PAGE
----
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No. 25: Jan-Feb 1983

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Learning By Injection

The following abstract is taken from the Psychological Record.

"In an attempt to replicate previous findings that learned information could be transferred from trained donor animals to untrained recipient animals by means of brain extracts, two groups of rats were trained to approach a food cup in response to a discriminative stimulus (click or light). RNA extracted from the brains of these animals was injected intraperitoneally into untrained rats. The two untrained groups showed a significant tendency to respond specifically to the stimulus employed during the training. The results support the conclusion that acquired behaviors can be transferred between animals by transferring brain DNA, and further suggest that the transfer effect is dependent upon and specific to the learning of the donors."

(Oden, Brett B., et al; "Interanimal Transfer of Learned Behavior through Injection of Brain RNA," Psychological Record, 32:281, 1982.)

Comment. Of course, morphogenic fields, as described in R. Sheldrake's A New Science of Life, could also explain this effect.

From Science Frontiers #25, JAN-FEB 1983. 1983-2000 William R. Corliss

Science Frontiers Sourcebook Project Reviewed in:

Quotes

  • "A sourcebook of unexplained phenomena is therefore a valuable addition to a collection of scientific literature. William R. Corliss has provided this in the past with his source books of scientific anomalies in several subjects, and now he has provided it for astronomy. He has done an excellent job of collecting and editing a large amount of material, taken in part from scientific journals and in part from scientific reporting in the popular or semi-scientific press." -- "The Mysterious Universe: A Handbook of Astronomical Anomalies", reviwed by Thomas Gold, Cornell University, in Icarus, vol.41, 1980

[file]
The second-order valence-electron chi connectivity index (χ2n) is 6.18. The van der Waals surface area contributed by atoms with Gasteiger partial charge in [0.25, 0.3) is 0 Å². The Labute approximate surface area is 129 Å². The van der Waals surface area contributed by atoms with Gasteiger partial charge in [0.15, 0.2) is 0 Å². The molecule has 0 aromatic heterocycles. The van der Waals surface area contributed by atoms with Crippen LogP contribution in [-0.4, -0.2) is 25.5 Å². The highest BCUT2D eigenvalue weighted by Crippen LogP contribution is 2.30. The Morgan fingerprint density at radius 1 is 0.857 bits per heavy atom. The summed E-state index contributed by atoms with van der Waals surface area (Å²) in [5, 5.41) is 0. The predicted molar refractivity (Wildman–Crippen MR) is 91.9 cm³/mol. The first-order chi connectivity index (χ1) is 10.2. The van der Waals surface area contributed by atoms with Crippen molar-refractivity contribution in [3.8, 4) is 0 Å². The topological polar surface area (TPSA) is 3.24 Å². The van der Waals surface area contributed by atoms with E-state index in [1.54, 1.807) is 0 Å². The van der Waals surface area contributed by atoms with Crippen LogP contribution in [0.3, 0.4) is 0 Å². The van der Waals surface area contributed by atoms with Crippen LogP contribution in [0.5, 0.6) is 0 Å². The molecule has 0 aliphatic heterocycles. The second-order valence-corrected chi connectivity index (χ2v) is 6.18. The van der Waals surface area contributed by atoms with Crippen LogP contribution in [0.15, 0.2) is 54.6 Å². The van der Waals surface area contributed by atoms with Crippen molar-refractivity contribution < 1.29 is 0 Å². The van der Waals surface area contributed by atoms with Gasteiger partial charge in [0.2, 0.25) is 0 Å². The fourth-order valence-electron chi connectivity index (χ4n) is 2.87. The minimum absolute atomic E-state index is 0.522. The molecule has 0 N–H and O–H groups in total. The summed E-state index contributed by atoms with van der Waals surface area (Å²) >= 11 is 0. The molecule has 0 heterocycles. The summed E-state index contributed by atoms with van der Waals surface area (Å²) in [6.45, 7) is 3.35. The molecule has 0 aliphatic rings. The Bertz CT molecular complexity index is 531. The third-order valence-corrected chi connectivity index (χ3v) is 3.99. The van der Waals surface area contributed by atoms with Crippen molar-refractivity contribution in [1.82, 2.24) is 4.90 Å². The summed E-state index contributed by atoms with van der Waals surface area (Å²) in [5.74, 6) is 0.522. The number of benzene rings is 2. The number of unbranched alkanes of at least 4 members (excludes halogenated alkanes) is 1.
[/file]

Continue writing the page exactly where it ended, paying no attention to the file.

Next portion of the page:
• "An interesting, systematic presentation of unusual weather [..] This book is recommended for a general audience" --"Corliss, William R., Tornados, Dark Days, Anomalous Precipitation, and Related Weather Phenomena, Sourcebook Project, 1983.", revieweed in Choice, September 1983
  • "..the science is necessarily somewhat speculative, but Corliss's symthesis is based on reputable sources." -- "Corliss, William R. (Compiler). Lightning, Auroras, Nocturnal Lights, and Related Luminous Phenomena" reviwed by Joseph M. Moran, Univ. of Wisconsin in Science Books and Films, Sep/Oct 1983

  • "Before opening the book, I set certain standards that a volume which treads into dangerous grounds grounds like this must meet. The author scrupulously met, or even exceeded those standards. Each phenomenon is exhaustively documented, with references to scientific journals [..] and extensive quotations" -- "Book Review: The moon and planets: a catalog of astronomical anomalies", The Sourcebook Project, 1985., Corliss, W. R., Journal of the Royal Astronomical Society of Canada, Vol. 81, no. 1 (1987), p. 24., 02/1987